How do you approach your subjects? Do you know them in advance? And how do you decide what persona they will have?
Straight to the DM's! I rarely know them in advance. I pick up a lot of clues about who a person is, and how they behave, from their Instagram. That tells me what kind of character they could be in a shoot. So I'll form a rough idea of what I want the shoot to be, but I like to leave plenty of room for it to develop on its own accord. My direction during shoots is very emotionally based, where I'll tell the model to portray a certain feeling, and maybe tell a little story about their character in relation to it, like, "you're fed up. You've been bullied on the school yard for years and today's the first day of middle school and you've had enough!"
What sort of camera do you use now?
I just got a Contax 645 camera that is my beautiful precious baby. I only use Zeiss lenses and wanted a medium format camera that uses Zeiss glass and is lightweight enough to handhold. She's a beauty.
Do you have any influences in photography that led you on your path? Were there photographers in the generations before you that you feel a kinship with?
Most definitely. Diane Arbus, Joel-Peter Witkin, Cindy Sherman (whom I'm most often compared to), and in the late '90s-early aughts as a young teen I was obsessed with David LaChapelle and pulled photos out of The Face that he had shot and lined my bedroom walls with them. In college I loved Richard Avedon very much for his simplicity and ability to capture raw emotion. You can feel how present he and his subjects were in those shoots. Oh and as a tween I loved Herb Ritts! I think he was the first photographer I knew by name and was so excited to see him on MTV, maybe on House of Style? That was a long time ago!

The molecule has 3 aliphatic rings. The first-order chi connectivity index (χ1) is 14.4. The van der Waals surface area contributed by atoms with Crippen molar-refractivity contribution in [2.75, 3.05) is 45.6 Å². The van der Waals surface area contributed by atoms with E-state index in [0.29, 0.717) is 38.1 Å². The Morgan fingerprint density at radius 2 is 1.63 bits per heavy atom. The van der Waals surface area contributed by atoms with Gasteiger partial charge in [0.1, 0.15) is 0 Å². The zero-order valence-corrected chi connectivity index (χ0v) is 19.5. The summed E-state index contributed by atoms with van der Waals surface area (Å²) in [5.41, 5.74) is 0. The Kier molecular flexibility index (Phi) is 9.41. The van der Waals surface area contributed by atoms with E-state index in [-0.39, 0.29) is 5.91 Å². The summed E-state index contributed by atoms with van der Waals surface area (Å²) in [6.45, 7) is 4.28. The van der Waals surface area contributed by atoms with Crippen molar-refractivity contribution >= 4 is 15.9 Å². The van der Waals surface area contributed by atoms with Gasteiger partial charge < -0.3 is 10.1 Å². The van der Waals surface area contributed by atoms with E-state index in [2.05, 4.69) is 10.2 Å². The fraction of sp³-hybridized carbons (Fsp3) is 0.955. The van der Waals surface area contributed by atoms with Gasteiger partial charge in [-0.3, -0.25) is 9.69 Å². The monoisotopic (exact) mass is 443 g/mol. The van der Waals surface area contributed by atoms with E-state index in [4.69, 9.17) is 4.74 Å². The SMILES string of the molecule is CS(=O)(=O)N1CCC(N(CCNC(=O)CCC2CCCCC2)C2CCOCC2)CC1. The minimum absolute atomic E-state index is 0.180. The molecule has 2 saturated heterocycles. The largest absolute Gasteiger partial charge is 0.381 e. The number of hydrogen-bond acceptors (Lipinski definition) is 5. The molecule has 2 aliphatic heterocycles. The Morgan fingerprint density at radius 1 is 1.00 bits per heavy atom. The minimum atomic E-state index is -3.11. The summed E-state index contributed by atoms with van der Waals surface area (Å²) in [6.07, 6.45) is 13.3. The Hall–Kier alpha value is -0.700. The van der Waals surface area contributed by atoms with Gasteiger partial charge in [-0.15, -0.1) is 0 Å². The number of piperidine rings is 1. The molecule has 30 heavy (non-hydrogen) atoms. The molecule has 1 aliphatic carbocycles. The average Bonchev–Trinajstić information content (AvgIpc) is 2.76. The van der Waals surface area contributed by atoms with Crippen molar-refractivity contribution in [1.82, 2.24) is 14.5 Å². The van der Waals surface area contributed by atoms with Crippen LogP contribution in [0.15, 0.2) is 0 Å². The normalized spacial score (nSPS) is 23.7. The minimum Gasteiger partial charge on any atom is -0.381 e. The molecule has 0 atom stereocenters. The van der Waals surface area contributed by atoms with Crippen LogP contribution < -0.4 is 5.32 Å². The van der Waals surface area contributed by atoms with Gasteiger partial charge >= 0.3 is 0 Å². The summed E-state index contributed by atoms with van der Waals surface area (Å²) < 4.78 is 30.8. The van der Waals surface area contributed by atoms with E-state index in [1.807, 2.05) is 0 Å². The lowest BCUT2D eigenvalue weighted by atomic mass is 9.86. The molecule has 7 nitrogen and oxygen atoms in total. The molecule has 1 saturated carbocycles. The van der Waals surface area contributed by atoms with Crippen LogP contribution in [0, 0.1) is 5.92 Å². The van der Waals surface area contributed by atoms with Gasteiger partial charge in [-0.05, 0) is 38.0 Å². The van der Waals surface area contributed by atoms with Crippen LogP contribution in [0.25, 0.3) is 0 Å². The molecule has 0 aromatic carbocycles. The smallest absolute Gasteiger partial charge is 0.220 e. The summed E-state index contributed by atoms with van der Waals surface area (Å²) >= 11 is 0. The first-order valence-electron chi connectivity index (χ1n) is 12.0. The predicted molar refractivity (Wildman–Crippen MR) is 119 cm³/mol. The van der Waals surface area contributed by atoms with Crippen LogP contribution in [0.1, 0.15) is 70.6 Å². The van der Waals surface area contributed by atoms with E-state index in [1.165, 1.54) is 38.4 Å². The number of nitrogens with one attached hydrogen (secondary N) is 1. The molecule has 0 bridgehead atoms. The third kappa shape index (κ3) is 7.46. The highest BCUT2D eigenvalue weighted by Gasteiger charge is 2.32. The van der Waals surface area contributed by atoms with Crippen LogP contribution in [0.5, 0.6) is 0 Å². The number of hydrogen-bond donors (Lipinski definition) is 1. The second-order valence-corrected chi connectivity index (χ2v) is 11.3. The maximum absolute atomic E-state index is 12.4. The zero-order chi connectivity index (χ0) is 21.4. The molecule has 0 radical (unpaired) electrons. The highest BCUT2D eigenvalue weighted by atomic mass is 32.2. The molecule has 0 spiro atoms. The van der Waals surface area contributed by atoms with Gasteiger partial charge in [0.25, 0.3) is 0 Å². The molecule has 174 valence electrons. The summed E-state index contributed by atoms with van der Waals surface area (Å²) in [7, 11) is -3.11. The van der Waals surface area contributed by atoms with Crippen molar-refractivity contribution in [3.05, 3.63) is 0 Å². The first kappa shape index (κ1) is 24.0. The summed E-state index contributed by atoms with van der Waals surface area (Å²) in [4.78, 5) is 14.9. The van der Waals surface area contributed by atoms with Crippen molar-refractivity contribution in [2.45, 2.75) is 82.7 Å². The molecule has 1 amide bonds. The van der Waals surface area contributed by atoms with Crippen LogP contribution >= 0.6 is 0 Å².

Or maybe I can even just broaden it to just cultural influences in the generations before you? Was there a particular era that resonated with you?
When I was younger I was thoroughly obsessed with Warhol's Factory and all the Superstars. It was just dreamy to think of all these larger than life, unique personalities all in one place at one time. And I've always loved the Velvet Underground, and other proto-punk bands in the '60s-70s.
I think most of us had a Polaroid camera when we were kids, I know I did. Did you have one?
Definitely! And if memory serves, the Polaroid photos got adorned in Lisa Frank stickers before being given to friends.
In terms of your project with Polaroid Originals, how are you approaching this?
Working with Polaroid Originals has been a dream because they truly respect me as an artist and conceptualized this campaign with me in mind. I love working with vintage clothing and vintage aesthetics to bring colorful characters to life. It was really cool to be able to photograph such an eclectic group of people, from a millennial to a nonagenarian!
What's your favorite part about working with instant film?
I love that it's an authentic, tangible capture of a moment. No filter, no Photoshop, it is what it is and it's beautiful.
What camera are you using for these shoots?
I am the proud owner of an SLR 680 SE. It's a marvelous contraption--it folds flat, pops up when you want to shoot, and has auto focus. It takes gorgeous photos, especially when using it with my strobes in studio for my signature look.